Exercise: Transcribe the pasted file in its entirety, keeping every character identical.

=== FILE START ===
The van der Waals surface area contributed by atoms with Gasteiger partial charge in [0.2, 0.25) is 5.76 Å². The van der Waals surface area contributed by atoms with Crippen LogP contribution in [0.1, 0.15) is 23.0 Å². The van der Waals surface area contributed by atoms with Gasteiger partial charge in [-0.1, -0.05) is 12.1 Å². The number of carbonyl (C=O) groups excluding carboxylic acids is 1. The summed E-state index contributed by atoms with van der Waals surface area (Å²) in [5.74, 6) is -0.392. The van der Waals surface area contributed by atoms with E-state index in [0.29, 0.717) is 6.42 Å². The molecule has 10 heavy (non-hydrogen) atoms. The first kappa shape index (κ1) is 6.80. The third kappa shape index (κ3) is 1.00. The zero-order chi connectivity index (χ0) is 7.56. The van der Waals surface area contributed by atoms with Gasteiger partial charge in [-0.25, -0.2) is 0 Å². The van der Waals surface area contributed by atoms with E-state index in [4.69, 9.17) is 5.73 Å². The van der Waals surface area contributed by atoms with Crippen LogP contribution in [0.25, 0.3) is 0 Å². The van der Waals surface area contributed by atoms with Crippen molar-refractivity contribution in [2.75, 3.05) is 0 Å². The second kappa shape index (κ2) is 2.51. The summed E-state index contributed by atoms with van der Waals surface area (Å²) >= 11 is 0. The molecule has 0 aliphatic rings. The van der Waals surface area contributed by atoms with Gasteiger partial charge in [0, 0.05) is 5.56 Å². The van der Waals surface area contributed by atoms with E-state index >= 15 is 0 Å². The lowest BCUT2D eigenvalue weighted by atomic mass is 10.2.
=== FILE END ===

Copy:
The van der Waals surface area contributed by atoms with Gasteiger partial charge in [0.2, 0.25) is 5.76 Å². The van der Waals surface area contributed by atoms with Crippen LogP contribution in [0.1, 0.15) is 23.0 Å². The van der Waals surface area contributed by atoms with Gasteiger partial charge in [-0.1, -0.05) is 12.1 Å². The number of carbonyl (C=O) groups excluding carboxylic acids is 1. The summed E-state index contributed by atoms with van der Waals surface area (Å²) in [5.74, 6) is -0.392. The van der Waals surface area contributed by atoms with E-state index in [0.29, 0.717) is 6.42 Å². The molecule has 10 heavy (non-hydrogen) atoms. The first kappa shape index (κ1) is 6.80. The third kappa shape index (κ3) is 1.00. The zero-order chi connectivity index (χ0) is 7.56. The van der Waals surface area contributed by atoms with Gasteiger partial charge in [-0.25, -0.2) is 0 Å². The van der Waals surface area contributed by atoms with E-state index in [4.69, 9.17) is 5.73 Å². The van der Waals surface area contributed by atoms with Crippen LogP contribution in [0.25, 0.3) is 0 Å². The van der Waals surface area contributed by atoms with Crippen molar-refractivity contribution in [2.75, 3.05) is 0 Å². The second kappa shape index (κ2) is 2.51. The summed E-state index contributed by atoms with van der Waals surface area (Å²) >= 11 is 0. The molecule has 0 aliphatic rings. The van der Waals surface area contributed by atoms with Gasteiger partial charge in [0, 0.05) is 5.56 Å². The van der Waals surface area contributed by atoms with E-state index >= 15 is 0 Å². The lowest BCUT2D eigenvalue weighted by atomic mass is 10.2.